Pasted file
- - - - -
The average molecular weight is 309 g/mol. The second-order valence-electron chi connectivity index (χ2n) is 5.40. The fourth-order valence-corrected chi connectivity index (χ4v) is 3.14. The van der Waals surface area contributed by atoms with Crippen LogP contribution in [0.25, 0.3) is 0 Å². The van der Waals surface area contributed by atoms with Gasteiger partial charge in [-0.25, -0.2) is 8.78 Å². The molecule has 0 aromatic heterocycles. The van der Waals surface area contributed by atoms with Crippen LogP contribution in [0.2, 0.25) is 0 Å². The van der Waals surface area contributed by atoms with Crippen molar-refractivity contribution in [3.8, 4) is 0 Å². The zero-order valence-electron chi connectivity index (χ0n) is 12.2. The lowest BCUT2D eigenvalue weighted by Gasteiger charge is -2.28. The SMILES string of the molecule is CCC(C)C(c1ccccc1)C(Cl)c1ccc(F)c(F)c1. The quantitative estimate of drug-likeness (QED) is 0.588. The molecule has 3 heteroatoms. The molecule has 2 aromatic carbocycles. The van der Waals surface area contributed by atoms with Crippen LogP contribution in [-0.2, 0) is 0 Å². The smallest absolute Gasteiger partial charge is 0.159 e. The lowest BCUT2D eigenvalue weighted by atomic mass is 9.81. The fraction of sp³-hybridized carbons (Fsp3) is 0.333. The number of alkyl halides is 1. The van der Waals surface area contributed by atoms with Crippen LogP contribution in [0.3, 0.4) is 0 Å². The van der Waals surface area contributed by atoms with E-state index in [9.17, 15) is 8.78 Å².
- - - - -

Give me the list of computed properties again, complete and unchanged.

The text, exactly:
The average molecular weight is 309 g/mol. The second-order valence-electron chi connectivity index (χ2n) is 5.40. The fourth-order valence-corrected chi connectivity index (χ4v) is 3.14. The van der Waals surface area contributed by atoms with Crippen LogP contribution in [0.25, 0.3) is 0 Å². The van der Waals surface area contributed by atoms with Gasteiger partial charge in [-0.25, -0.2) is 8.78 Å². The molecule has 0 aromatic heterocycles. The van der Waals surface area contributed by atoms with Crippen LogP contribution in [0.2, 0.25) is 0 Å². The van der Waals surface area contributed by atoms with Crippen molar-refractivity contribution in [3.8, 4) is 0 Å². The zero-order valence-electron chi connectivity index (χ0n) is 12.2. The lowest BCUT2D eigenvalue weighted by Gasteiger charge is -2.28. The SMILES string of the molecule is CCC(C)C(c1ccccc1)C(Cl)c1ccc(F)c(F)c1. The quantitative estimate of drug-likeness (QED) is 0.588. The molecule has 3 heteroatoms. The molecule has 2 aromatic carbocycles. The van der Waals surface area contributed by atoms with Crippen LogP contribution in [-0.2, 0) is 0 Å². The smallest absolute Gasteiger partial charge is 0.159 e. The lowest BCUT2D eigenvalue weighted by atomic mass is 9.81. The fraction of sp³-hybridized carbons (Fsp3) is 0.333. The number of alkyl halides is 1. The van der Waals surface area contributed by atoms with Crippen LogP contribution in [0.3, 0.4) is 0 Å². The van der Waals surface area contributed by atoms with E-state index in [9.17, 15) is 8.78 Å².